The Victory Lighthouse is 68 metres high and can be visited as far as the second ring of the structure. Entering, one can trace the history of the gulf that you can admire in its entirety once you get to the top.
The Victory Lighthouse was inaugurated in 1927 in the presence of King Victor Emanuele III, and overlooks the oldest bastion of the former Austrian Kressich Fortress of 1854.
As well as helping to navigate the Gulf of Trieste by night, the lighthouse was also constructed to remember the sailors who lost their lives in the Great War. The monumental complex at the base of the lighthouse perpetuates their memory with the great statue of the Navy's Unknown Sailor, the commemorative dedication "MCMXXVII A.D. Splendi e ricorda i Caduti sul mare MCMXV - MCMXVIII" )("1927 A.D. MCMXXVII You shine and record those Fallen at sea 1915–1918), the anchor of the destroyer Audace and the remains of the Austro-Hungarian battleship Viribus Unitis, sunk by the Italians in 1918 near Pula. At the base of the lighthouse a series of testimonials and memorabilia inform the visitor while waiting for the lift.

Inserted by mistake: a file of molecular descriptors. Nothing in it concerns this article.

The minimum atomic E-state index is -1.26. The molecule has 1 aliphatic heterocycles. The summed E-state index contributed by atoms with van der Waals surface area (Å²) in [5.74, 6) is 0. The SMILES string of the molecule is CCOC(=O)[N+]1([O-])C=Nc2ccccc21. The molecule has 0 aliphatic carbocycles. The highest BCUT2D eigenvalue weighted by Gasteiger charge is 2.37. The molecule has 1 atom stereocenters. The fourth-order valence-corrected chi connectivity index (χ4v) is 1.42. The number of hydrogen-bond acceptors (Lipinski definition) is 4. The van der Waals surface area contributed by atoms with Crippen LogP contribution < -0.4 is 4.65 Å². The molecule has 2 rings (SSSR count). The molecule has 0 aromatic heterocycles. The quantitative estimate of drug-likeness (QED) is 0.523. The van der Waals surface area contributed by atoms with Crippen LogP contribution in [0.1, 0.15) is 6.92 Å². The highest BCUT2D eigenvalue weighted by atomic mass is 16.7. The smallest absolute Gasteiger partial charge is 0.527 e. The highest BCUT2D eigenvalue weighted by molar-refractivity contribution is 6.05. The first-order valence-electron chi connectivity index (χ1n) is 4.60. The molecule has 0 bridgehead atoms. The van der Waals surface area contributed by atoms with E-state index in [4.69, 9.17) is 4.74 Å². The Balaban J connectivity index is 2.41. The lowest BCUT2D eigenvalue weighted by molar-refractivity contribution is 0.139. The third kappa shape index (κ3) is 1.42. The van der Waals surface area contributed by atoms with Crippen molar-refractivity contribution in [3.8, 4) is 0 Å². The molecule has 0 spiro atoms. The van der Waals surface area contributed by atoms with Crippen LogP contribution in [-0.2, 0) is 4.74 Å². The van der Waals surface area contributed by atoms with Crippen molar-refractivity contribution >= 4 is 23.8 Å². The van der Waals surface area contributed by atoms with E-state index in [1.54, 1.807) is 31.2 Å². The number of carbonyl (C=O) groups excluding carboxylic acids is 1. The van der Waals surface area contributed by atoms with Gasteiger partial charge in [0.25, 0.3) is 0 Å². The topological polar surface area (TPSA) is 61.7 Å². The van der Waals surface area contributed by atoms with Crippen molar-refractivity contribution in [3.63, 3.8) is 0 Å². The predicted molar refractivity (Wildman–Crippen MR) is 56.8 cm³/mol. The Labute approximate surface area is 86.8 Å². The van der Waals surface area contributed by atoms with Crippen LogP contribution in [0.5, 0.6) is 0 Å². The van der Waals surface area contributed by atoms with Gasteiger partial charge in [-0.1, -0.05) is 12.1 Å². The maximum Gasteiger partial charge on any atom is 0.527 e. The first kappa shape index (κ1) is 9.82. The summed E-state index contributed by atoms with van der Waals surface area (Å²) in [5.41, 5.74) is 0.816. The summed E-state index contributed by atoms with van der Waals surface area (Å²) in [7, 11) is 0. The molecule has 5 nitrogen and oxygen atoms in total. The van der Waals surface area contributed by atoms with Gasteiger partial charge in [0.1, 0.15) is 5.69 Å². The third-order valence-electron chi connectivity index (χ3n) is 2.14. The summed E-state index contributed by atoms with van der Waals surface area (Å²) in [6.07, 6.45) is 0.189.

Trieste is the city of the Bora wind and the ancient builders knew how to handle this detail wisely in making the statue of the winged Victory of 7.20 metres tall, rising to over 120 meters above sea level where the wind blows strongly.
The wings are punched with holes to provide less resistance and their structure is able to support the gusts thanks to a drawn steel core.
1-Winged Victory, the work of the Triestine sculptor Giovanni Mayer (1863 - 1943), made in copper and iron by the craftsman Giacomo Sebroth and weighin about 700 kilogrammes;
2-The Unknown Sailor, by Giovanni Mayer, made by the master mason Regolo Salandini with the use of 100 tons of stone from the Gabria and Orsera quarries;
3- The anchor of the destroyer Audace, the first Italian ship to enter the port of Trieste on November 3, 1918, was donated by Admiral Paolo Thaon di Revel, the Minister of the Navy of the Kingdom of Italy.